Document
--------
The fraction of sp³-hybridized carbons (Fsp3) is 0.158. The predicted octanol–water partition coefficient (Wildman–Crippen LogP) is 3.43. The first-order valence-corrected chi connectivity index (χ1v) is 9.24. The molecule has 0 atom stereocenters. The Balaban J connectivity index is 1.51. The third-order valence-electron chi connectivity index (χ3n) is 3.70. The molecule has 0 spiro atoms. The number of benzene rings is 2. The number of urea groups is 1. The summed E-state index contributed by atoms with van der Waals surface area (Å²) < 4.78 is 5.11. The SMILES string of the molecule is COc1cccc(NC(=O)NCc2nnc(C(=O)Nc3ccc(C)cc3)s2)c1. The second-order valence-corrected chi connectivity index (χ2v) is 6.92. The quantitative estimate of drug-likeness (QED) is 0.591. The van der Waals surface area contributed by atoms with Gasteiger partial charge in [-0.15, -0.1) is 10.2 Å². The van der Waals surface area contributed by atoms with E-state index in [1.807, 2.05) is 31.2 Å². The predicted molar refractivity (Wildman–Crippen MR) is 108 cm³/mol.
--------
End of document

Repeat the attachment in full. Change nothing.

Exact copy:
The fraction of sp³-hybridized carbons (Fsp3) is 0.158. The predicted octanol–water partition coefficient (Wildman–Crippen LogP) is 3.43. The first-order valence-corrected chi connectivity index (χ1v) is 9.24. The molecule has 0 atom stereocenters. The Balaban J connectivity index is 1.51. The third-order valence-electron chi connectivity index (χ3n) is 3.70. The molecule has 0 spiro atoms. The number of benzene rings is 2. The number of urea groups is 1. The summed E-state index contributed by atoms with van der Waals surface area (Å²) < 4.78 is 5.11. The SMILES string of the molecule is COc1cccc(NC(=O)NCc2nnc(C(=O)Nc3ccc(C)cc3)s2)c1. The second-order valence-corrected chi connectivity index (χ2v) is 6.92. The quantitative estimate of drug-likeness (QED) is 0.591. The van der Waals surface area contributed by atoms with Gasteiger partial charge in [-0.15, -0.1) is 10.2 Å². The van der Waals surface area contributed by atoms with E-state index in [1.807, 2.05) is 31.2 Å². The predicted molar refractivity (Wildman–Crippen MR) is 108 cm³/mol.